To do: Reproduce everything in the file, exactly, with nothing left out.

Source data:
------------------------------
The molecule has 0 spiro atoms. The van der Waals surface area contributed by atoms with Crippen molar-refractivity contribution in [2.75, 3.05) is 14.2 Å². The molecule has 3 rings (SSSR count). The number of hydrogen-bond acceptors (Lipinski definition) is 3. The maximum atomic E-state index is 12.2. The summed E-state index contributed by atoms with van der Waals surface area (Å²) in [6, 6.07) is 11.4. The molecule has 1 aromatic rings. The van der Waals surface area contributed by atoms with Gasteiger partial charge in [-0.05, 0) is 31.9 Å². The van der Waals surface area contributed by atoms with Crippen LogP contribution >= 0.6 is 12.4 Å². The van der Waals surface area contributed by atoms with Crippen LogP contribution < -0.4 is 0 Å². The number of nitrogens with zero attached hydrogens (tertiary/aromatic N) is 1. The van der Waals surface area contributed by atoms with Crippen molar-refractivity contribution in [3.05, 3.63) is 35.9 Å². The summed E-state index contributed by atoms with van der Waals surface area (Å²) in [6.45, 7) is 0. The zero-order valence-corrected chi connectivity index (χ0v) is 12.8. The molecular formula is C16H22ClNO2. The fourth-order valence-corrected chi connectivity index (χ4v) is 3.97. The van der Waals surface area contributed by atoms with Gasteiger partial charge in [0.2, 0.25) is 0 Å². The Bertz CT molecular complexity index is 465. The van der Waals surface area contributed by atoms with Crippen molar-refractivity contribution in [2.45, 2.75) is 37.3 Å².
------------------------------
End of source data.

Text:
The molecule has 0 spiro atoms. The van der Waals surface area contributed by atoms with Crippen molar-refractivity contribution in [2.75, 3.05) is 14.2 Å². The molecule has 3 rings (SSSR count). The number of hydrogen-bond acceptors (Lipinski definition) is 3. The maximum atomic E-state index is 12.2. The summed E-state index contributed by atoms with van der Waals surface area (Å²) in [6, 6.07) is 11.4. The molecule has 1 aromatic rings. The van der Waals surface area contributed by atoms with Gasteiger partial charge in [-0.05, 0) is 31.9 Å². The van der Waals surface area contributed by atoms with Crippen LogP contribution >= 0.6 is 12.4 Å². The van der Waals surface area contributed by atoms with Crippen LogP contribution < -0.4 is 0 Å². The number of nitrogens with zero attached hydrogens (tertiary/aromatic N) is 1. The van der Waals surface area contributed by atoms with Crippen molar-refractivity contribution in [3.05, 3.63) is 35.9 Å². The summed E-state index contributed by atoms with van der Waals surface area (Å²) in [6.45, 7) is 0. The zero-order valence-corrected chi connectivity index (χ0v) is 12.8. The molecular formula is C16H22ClNO2. The fourth-order valence-corrected chi connectivity index (χ4v) is 3.97. The van der Waals surface area contributed by atoms with Gasteiger partial charge in [0.2, 0.25) is 0 Å². The Bertz CT molecular complexity index is 465. The van der Waals surface area contributed by atoms with Crippen molar-refractivity contribution in [2.45, 2.75) is 37.3 Å².